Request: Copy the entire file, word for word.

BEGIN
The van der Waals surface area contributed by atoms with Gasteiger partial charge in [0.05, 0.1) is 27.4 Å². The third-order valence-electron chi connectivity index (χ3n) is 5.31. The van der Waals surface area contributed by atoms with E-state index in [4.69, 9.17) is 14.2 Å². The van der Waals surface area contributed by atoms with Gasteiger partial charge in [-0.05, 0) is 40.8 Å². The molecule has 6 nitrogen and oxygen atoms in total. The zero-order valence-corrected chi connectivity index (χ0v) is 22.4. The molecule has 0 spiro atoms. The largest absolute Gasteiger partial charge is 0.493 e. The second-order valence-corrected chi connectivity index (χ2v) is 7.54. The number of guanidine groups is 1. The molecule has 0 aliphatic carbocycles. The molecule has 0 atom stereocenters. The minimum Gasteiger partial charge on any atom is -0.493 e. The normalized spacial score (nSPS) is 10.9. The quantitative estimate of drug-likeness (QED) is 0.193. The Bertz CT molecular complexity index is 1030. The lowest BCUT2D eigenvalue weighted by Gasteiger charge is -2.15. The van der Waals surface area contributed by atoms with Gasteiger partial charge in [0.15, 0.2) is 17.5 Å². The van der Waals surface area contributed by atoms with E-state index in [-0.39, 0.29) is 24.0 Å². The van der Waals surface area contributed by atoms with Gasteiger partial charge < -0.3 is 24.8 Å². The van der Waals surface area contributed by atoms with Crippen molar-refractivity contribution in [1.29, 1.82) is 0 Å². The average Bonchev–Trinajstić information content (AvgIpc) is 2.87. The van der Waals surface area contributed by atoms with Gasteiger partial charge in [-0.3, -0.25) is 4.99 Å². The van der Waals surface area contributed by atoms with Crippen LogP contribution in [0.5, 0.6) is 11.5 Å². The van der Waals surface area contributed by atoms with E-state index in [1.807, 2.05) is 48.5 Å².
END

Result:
The van der Waals surface area contributed by atoms with Gasteiger partial charge in [0.05, 0.1) is 27.4 Å². The third-order valence-electron chi connectivity index (χ3n) is 5.31. The van der Waals surface area contributed by atoms with E-state index in [4.69, 9.17) is 14.2 Å². The van der Waals surface area contributed by atoms with Gasteiger partial charge in [-0.05, 0) is 40.8 Å². The molecule has 6 nitrogen and oxygen atoms in total. The zero-order valence-corrected chi connectivity index (χ0v) is 22.4. The molecule has 0 spiro atoms. The largest absolute Gasteiger partial charge is 0.493 e. The second-order valence-corrected chi connectivity index (χ2v) is 7.54. The number of guanidine groups is 1. The molecule has 0 aliphatic carbocycles. The molecule has 0 atom stereocenters. The minimum Gasteiger partial charge on any atom is -0.493 e. The normalized spacial score (nSPS) is 10.9. The quantitative estimate of drug-likeness (QED) is 0.193. The Bertz CT molecular complexity index is 1030. The lowest BCUT2D eigenvalue weighted by Gasteiger charge is -2.15. The van der Waals surface area contributed by atoms with Gasteiger partial charge in [0.15, 0.2) is 17.5 Å². The van der Waals surface area contributed by atoms with E-state index in [-0.39, 0.29) is 24.0 Å². The van der Waals surface area contributed by atoms with Gasteiger partial charge < -0.3 is 24.8 Å². The van der Waals surface area contributed by atoms with Crippen molar-refractivity contribution in [1.29, 1.82) is 0 Å². The average Bonchev–Trinajstić information content (AvgIpc) is 2.87. The van der Waals surface area contributed by atoms with Gasteiger partial charge in [-0.3, -0.25) is 4.99 Å². The van der Waals surface area contributed by atoms with Crippen LogP contribution in [0.5, 0.6) is 11.5 Å². The van der Waals surface area contributed by atoms with E-state index in [1.807, 2.05) is 48.5 Å².